The executive order declaring meat processing plants as critical infrastructure means that federal food inspectors must visit plants that had been closed by their owners for safety reasons.
President Donald Trump's April 28 executive order declaring meat processing plants as critical infrastructure means that federal food inspectors have to visit plants that had been closed by their owners for safety reasons because workers were becoming infected with COVID-19 at a rapid clip.
Already, 137 food inspectors employed by the Department of Agriculture have tested positive for COVID-19 and two have died, according to the American Federation of Government Employees.
More than 20 plants have suspended operations nationwide in recent weeks.
"The president's order will do nothing to improve the unsustainable status quo," AFGE National President Everett Kelley said in a statement. "Without enforceable protections for both front-line plant workers and federal food inspectors, the president’s action will result in more preventable exposures and possibly deaths."
The order, which invokes the Defense Production Act, doesn't just automatically open shuttered meatpacking plants. But it does delegate to USDA Secretary Sonny Perdue the authority to "ensure that meat and poultry processors continue operations consistent with the guidance for their operations jointly issued" by the Centers for Disease Control and Prevention and the Occupational Health and Safety Agency. That guidance -- which is voluntary -- was released April 26 and provides for certain distancing measures as well as the availability of sanitary facilities, more frequent breaks and the availability of hand sanitizer.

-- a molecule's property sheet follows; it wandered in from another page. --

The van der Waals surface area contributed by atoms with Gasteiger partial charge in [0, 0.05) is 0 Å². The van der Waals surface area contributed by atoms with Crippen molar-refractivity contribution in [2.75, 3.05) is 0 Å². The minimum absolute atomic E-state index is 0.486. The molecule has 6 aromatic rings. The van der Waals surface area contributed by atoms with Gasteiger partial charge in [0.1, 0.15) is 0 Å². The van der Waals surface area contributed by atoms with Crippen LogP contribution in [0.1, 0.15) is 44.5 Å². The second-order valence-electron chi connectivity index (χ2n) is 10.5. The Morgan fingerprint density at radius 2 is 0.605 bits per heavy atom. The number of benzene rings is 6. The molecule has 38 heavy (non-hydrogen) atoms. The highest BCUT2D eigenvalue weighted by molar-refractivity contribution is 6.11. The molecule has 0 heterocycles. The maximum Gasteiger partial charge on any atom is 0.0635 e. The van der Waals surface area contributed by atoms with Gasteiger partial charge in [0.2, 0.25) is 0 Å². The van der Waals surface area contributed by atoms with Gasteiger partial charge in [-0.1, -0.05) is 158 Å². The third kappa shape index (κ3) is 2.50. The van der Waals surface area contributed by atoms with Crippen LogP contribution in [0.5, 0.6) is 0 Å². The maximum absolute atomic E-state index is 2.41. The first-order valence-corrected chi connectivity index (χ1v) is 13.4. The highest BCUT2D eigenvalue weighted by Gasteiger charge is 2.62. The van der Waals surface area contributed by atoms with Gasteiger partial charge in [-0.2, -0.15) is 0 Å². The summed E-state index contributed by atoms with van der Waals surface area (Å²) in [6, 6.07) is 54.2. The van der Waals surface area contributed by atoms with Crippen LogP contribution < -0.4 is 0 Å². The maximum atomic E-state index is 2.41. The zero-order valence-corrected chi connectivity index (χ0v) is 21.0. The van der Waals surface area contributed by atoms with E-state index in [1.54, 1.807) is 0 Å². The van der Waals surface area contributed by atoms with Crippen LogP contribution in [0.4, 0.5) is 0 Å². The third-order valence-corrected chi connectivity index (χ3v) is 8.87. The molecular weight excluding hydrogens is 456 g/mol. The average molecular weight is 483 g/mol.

These measures are not currently in effect, according to Paula Schelling, acting president of AFGE Council 45, which represents 6,500 USDA food inspectors.
"Federal food inspectors entering slaughterhouses and meat processing facilities lack basic protective equipment, including face masks and hand sanitizer and social distancing is impossible since they must work nearly shoulder-to-shoulder with front-line plant employees," Schelling said in a statement. "Proper actions are needed today, not months from now. This is a recipe for disaster."
Smithfield Foods, the world's largest pork producer, said that it is making investments to comply with COVID-19 guidance and is "evaluating next steps to open its currently shuttered facilities and will make announcements when it is ready to resume operations in each location."